I'm Janimal, happily gainfully employed Momma to a sweet girl. Livin' it up in Atlanta with a great husband and a good job. Sometimes I make stuff and here's my spot to show it off! Life is good, so I'm sharing....

Wednesday, August 11, 2010

Buttercup Bag Sewing

Hello Blog Friends!

Last week a friend came over after Delilah went to bed and we tackled making little purses.
(Check out this free pattern and tutorial of the Buttercup Bag from Made By Rae, HERE)

We made our way through putting together the Buttercup Bag. After making the first one, I knew I had to make another. For my favorite little person of course! Check out Delilah's Buttercup Bag!

That minky fabric shed all over my sewing room. But it was worth it. Delilah has been carrying her bag around with her since I gave it to her. She looked awfully cute as she swayed through Home Depot with it on Sunday.
When we go out shopping, Delilah clamors to hold my purse for me. So it was high time she had her own.

She kept it with her right up until bedtime. I think it coordinated well with her jammies!

(I think the look on her face is hilarious)

I had a half yard of some cute Amy Butler fabric and made another using an orange cotton for the lining. So cute I think!

Making these bags may be my new obsession. I have two more cut and ready to sew as gifts for some little girls. (With their names embroidered on, of course!)

To make these for little girls, I used velcro as the closure as I found the magnetic closure on my first one to be too strong for a small child to maneuver. Also, in the instructions, it says "attach straps" at the end. I sewed them on the outside per the instructions for the first one I made, but on these two versions I decided to sew the strap to the inside of the seam, so it looks a bit more finished. Here's a pic that shows the strap ends hidden inside the seam, rather than sewed to the outside.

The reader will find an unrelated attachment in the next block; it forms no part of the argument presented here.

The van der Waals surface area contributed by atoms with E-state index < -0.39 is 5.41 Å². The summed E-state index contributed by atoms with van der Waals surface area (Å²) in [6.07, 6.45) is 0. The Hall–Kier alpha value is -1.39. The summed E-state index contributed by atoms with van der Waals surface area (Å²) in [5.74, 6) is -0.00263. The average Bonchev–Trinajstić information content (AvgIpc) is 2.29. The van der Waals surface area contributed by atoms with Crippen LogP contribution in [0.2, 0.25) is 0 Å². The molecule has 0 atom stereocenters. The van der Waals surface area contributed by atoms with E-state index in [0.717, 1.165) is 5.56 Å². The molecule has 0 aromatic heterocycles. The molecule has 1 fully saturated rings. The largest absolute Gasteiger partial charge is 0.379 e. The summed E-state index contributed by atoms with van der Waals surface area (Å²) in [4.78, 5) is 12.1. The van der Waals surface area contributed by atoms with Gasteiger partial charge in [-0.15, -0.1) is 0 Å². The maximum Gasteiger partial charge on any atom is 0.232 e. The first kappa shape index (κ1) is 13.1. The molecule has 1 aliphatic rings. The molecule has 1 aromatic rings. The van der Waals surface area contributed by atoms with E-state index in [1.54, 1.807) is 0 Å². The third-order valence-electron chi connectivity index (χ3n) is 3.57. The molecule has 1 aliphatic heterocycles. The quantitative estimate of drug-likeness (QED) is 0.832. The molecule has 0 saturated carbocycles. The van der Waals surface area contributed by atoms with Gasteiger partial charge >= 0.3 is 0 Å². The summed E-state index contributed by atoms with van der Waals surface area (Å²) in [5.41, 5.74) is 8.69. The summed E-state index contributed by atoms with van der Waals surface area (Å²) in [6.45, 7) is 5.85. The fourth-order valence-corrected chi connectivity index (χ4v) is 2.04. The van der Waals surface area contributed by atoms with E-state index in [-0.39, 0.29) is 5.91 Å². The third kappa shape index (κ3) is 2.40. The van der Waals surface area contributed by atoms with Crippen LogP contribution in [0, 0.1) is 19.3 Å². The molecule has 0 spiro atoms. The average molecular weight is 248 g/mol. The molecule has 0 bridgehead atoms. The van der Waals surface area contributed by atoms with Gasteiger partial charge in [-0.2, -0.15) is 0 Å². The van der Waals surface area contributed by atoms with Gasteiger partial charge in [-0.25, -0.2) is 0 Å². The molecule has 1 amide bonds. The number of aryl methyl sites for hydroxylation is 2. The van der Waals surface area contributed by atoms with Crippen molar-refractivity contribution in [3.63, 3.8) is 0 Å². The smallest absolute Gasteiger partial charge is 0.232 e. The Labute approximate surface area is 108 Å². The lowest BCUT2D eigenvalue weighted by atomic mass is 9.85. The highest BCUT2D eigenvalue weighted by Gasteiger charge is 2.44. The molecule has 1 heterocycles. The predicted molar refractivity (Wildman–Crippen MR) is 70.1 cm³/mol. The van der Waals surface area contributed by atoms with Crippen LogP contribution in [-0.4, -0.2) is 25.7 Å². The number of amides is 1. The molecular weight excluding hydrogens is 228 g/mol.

(If anyone wants to know how I sewed the straps, email me and I am happy to send you pictures of how I did it.)

Here's a peek inside the other bag to see the velcro and the pocket.

I used sew on velcro. And it's the kind that has the hook and loop together rather than separate, to reduce the fuzzies that can caught up on the hook side of velcro. (Purchased at Hancock's)

Thanks for stopping by!


BCD 125

PonyTails and FishScales

Tuesday, August 10, 2010

Entering a Giveaway

Over at Sew MaMa Sew, there is a giveaway of a Husqvarna Viking Serger.

This is the best blog giveaway I have ever entered, I think!

Entries are supposed to say how our lives would be better with a serger. I would sew my little heart out on it!

I think I need a more compelling entry than that. But I'm having a hard time coming up with a compelling "OH MY, A SERGER WILL CHANGE MY LIFE" kind of story, because, not to brag or anything, my life is already pretty awesome. I mean, I get to hang out with these two silly people.

Seriously adorable, right? We have our ups and downs like all families, but we are happy as can be. A new sewing machine would be WONDERFUL, but I'm not sure it will be life changing for me.

It would provide me with another tool to make pretty things for this little munchkin.

(Cue: adorable please give my Mommy a serger face)